- Beef stock – The single biggest variable on which a stew hinges, differentiating a good home-cooked stew and a quality, why-does-this-restaurant-stew-taste-so-damned-good result.
Homemade beef stock trumps store-bought. But if you’re going down the store-bought path, try to opt for a good quality stock from the butcher rather than the cheap mass-produced stuff. The difference I promise is remarkable.
Having said that though, I would never say that this is not worth making with basic supermarket beef stock. It is, oh-so-very worth making!
- Bacon – Get slab bacon from your butcher if you can, so you can cut it yourself into big chunky lardons (batons). A proper bite of meaty bacon lardons is part of the awesomeness that is Beef Bourguignon.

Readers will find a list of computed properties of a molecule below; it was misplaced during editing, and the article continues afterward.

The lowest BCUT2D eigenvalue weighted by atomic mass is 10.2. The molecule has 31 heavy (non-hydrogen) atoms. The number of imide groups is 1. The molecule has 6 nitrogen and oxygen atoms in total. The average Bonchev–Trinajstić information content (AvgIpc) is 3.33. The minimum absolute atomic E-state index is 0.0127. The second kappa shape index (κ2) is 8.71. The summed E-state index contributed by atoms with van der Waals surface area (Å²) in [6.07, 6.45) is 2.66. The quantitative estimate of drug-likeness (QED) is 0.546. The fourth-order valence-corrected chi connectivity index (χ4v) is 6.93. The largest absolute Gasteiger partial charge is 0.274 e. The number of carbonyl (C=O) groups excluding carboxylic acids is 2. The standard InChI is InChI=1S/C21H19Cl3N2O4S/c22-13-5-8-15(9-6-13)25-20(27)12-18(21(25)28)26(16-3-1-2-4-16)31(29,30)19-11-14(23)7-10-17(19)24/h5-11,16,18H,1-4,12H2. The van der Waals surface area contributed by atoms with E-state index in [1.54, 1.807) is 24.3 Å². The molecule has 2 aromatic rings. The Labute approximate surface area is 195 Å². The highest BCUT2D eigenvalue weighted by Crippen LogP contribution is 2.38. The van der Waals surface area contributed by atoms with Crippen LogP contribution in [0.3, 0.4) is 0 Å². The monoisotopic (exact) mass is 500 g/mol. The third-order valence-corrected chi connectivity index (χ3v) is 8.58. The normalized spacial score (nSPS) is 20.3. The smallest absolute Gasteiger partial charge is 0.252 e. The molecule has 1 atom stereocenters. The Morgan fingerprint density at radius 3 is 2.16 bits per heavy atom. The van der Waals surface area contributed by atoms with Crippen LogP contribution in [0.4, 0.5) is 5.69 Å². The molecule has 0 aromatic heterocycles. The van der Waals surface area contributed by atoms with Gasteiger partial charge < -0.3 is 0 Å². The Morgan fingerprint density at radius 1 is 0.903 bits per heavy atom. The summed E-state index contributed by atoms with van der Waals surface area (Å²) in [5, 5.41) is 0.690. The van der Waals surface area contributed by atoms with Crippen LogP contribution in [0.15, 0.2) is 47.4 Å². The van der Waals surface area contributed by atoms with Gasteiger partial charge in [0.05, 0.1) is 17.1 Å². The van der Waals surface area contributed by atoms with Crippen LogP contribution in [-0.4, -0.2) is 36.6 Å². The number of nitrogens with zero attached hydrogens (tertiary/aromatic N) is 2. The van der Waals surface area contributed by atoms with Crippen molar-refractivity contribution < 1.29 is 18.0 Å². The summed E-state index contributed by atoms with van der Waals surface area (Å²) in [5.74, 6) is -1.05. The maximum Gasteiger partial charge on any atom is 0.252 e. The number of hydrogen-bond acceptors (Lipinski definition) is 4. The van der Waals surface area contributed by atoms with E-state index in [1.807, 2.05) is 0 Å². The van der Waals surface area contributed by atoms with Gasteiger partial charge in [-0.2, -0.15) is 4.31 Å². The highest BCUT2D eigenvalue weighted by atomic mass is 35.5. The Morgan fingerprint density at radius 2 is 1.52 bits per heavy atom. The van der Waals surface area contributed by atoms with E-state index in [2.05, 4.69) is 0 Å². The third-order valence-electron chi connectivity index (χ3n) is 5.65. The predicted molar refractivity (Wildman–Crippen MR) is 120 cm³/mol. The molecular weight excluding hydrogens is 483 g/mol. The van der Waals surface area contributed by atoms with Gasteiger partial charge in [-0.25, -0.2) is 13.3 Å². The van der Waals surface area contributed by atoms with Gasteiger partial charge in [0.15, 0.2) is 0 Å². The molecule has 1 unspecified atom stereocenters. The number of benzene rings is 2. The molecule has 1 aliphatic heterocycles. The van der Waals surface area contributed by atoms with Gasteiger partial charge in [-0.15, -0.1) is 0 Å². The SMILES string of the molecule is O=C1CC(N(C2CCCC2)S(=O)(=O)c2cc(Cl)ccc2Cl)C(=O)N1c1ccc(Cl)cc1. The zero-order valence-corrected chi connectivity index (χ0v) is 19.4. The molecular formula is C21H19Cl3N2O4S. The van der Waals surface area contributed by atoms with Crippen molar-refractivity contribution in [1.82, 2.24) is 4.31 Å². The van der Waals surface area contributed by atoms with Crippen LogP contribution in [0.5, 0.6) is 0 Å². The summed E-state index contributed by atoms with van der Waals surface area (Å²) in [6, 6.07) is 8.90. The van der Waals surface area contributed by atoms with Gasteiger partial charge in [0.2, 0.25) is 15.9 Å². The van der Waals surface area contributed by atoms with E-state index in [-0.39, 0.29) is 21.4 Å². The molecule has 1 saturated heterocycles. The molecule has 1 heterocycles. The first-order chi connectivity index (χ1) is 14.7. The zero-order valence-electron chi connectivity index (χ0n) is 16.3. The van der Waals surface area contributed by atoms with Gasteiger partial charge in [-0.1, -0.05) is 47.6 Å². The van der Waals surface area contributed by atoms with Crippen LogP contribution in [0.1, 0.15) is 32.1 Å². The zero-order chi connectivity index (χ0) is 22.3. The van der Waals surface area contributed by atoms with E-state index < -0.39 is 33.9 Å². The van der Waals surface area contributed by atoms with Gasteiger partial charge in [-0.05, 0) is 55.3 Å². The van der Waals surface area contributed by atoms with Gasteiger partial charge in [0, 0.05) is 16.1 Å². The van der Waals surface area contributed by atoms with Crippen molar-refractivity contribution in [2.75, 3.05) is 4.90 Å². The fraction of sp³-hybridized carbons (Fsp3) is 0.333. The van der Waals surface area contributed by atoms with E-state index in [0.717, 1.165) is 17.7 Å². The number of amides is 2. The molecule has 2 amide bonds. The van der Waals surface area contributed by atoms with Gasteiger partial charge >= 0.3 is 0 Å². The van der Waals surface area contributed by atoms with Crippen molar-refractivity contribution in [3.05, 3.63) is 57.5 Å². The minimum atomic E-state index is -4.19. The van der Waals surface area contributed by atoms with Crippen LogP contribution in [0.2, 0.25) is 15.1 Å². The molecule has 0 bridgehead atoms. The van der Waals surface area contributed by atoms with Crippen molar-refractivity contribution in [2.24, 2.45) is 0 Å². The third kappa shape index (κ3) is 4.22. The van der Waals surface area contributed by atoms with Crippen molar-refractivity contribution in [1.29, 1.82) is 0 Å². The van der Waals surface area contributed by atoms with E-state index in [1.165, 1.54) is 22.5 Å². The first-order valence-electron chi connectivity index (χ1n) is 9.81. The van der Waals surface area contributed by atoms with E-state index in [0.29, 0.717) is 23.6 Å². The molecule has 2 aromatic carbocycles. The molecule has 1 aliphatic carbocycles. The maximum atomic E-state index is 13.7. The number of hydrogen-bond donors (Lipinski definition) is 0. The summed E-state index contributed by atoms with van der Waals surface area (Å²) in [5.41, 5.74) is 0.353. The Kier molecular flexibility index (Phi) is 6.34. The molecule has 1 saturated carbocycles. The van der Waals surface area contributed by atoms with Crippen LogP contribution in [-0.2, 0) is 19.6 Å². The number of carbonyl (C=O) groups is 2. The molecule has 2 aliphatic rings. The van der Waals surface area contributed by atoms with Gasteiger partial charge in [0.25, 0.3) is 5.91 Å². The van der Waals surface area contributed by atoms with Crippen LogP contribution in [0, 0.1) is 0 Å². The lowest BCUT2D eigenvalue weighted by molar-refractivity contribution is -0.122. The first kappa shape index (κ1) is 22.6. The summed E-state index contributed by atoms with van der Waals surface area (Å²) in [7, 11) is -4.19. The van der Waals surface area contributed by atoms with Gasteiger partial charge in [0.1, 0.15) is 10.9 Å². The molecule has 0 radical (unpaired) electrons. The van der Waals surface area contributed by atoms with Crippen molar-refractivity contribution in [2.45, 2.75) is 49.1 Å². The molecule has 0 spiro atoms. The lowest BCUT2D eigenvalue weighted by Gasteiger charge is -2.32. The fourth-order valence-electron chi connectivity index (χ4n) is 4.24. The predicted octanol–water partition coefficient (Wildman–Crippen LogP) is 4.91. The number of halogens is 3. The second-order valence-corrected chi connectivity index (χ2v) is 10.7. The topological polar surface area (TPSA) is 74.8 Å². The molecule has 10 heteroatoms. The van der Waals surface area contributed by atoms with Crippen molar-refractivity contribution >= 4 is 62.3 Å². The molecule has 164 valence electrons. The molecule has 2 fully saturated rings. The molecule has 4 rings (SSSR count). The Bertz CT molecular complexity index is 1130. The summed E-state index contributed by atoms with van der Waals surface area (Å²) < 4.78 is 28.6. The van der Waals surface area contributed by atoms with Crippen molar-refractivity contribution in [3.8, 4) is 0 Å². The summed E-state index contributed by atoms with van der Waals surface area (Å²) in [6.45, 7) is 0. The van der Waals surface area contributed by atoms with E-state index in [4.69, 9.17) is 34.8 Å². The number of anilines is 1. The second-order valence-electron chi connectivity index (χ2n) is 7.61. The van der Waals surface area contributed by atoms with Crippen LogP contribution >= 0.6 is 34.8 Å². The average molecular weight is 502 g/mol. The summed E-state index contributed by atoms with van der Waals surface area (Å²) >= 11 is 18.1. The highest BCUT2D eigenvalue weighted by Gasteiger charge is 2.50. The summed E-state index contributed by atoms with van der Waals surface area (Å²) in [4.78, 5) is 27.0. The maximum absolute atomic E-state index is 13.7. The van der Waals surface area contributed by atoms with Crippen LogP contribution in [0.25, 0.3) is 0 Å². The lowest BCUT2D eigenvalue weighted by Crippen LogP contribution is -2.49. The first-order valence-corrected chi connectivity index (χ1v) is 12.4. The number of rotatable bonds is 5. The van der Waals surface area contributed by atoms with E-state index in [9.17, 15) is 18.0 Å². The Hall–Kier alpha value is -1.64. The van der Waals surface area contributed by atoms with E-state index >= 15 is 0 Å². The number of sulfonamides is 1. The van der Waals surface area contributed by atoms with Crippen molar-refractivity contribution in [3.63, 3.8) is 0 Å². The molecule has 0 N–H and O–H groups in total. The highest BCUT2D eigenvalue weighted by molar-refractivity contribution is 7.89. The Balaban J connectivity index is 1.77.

If you can’t find slab bacon, try speck (which in Australia seems to usually smoked pork belly chunks). Failing that, normal bacon slices works just fine too;
- Mushrooms – Just your everyday normal mushrooms. Cut large ones into quarters, medium ones in half;
- Garlic – Flavouring (rare to see a savoury dish around here without it!);
- Tomato paste – For a touch of tang, to help thicken the sauce, for flavour and for colour; and
- Flour – For thickening the sauce.
How to make Beef Bourguignon
For the absolute best results, start this 2 days before you plan to serve it to allow for:
- Overnight marinating of the beef; and
- Leaving the finished stew overnight to let the flavours develop even further.
Part 1: Beef marinade
- Marinate beef for 24 hours in red wine with the onion, carrot, thyme and bay leaves. This tenderises and infuses the beef with beautiful flavour. I’ve tried it with and without marinating, and marinating is way better. It’s worth it!